Christmas funding boost for W Norfolk churches
Two much loved West Norfolk churches are to share in a £390,000 funding payout from the National Churches Trust.
A total of 29 churches and chapels in England, Wales, Scotland and Northern Ireland will benefit from the latest grants from the National Churches, the UK church repair and support charity.
Huw Edwards, Vice-President of the National Churches Trust said:
“I'm delighted that this Christmas the future of All Saint’s Church, Litcham and St Mary the Virgin, Sedgeford is being safeguarded by National Churches Trust grants. This funding will help ensure that these two much loved Norfolk churches continue to serve local people for many years to come.”
All Saints, Litcham, Norfolk
£10,000 National Churches Trust Repair Grant to help fund a project to re-slate the nave roof and re-lead the south aisle roof. The project will improve the interior of the building by stopping water ingress and thereby enable unimpeded use of the church for christenings, weddings and funerals as well as worship.
Areas of the church date from the 13th century although much of the present building dates from the early 15th century. The square tower was largely rebuilt in the early 15th century. The clock is dated 1725 and was made by the Swaffham blacksmith. The tower contains a peal of six bells, which are still rung today by the Litcham Bellringers.
The church has an unusual red and green painted rood screen which was completed in 1536 and shows twenty-two painted images of saints. The tracery of the upper portions of the screen are carved with great delicacy. The female saints can be identified as Sitha, Cecilia, Dorothy, Juliana, Agnes, Petronella, Helena, and Ursula. The baptismal font is of the early 15th century and shows shields, now stripped of their identifying painted arms, on the bowl.
The church also contains a wooden Dutch coffer, of which there are only five in the country, this used to be used for storing books. Another notable feature is that none of the faces on the statues have been erased unlike in other churches of the area.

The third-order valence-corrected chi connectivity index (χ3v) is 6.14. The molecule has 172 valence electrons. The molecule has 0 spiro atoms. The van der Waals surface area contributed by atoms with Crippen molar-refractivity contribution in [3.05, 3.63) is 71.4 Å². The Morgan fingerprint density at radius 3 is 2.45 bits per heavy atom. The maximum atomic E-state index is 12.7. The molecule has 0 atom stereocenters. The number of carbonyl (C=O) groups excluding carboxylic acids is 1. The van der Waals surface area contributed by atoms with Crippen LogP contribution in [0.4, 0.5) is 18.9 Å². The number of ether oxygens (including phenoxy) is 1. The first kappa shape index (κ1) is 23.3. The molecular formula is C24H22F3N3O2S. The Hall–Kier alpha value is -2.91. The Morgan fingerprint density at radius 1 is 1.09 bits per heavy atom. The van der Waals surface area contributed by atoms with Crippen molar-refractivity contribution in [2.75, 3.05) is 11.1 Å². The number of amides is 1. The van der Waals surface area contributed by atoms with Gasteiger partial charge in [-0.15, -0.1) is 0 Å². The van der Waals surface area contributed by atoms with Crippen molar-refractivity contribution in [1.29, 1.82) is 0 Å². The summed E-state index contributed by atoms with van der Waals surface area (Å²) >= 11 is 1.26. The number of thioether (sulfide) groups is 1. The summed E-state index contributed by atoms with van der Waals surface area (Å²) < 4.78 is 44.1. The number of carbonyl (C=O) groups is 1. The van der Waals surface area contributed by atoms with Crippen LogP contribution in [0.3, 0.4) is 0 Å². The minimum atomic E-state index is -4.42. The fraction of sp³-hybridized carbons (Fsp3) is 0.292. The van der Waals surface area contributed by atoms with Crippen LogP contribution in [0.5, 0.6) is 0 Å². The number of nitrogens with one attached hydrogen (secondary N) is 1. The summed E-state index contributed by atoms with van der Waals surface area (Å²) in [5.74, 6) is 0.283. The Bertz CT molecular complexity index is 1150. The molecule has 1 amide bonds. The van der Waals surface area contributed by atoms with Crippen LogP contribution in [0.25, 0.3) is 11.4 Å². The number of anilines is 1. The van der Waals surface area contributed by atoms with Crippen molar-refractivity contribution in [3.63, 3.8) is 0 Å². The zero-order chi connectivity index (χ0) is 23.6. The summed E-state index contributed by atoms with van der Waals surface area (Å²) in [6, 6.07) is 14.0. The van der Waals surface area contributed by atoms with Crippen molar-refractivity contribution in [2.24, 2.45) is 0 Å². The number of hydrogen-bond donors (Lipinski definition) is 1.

St Mary the Virgin, Sedgeford, Norfolk
£15,000 National Churches Trust Repair Grant to help fund repairs to the south side of the church roof and drainage system to make the building watertight and warm. This will encourage more people to spend time in the church appreciating its architectural features and to increase community use.
St Mary’s Sedgeford is one of the largest of the Norfolk Round Tower Churches and is a Grade 1 listed building.
Churches with Round Towers were built from Saxon times but for Sedgeford, most opinions now favour a later date. Both stages of the tower, nave and chancel were probably all built at the same time in the late 13th Century.
Before the Reformation of 1534, the church was in the care of the Prior and Monks of Norwich Priory. There are no written records about the Church building until 1780, when the chancel was shortened, after the collapse of the east end of the chancel. The Priest’s door seen in the south wall near the corner, shows how much the Chancel was shortened, for the usual position for such a door would be about halfway along.
The Font is 13th century Norman style with a square bowl of Purbeck marble. This is the oldest part of the church. By 1841 the church had become so dilapidated that the congregation had to use their umbrellas inside the church and it needed a restoration programme. This took place in 1882, resulting in a new roof, pews and furniture. This was paid for by the Rolfe family.
The church has an old organ of considerable historic importance, which was built by W.C. Mack of Great Yarmouth in 1862. The organ has been awarded a historic organ certificate by the British Institute of Organ Studies. It is listed on their register of historic pipe organs as an instrument of importance and one deserving careful preservation for the benefit of future generations.
Pictures of both churches courtesy of National Churches Trust
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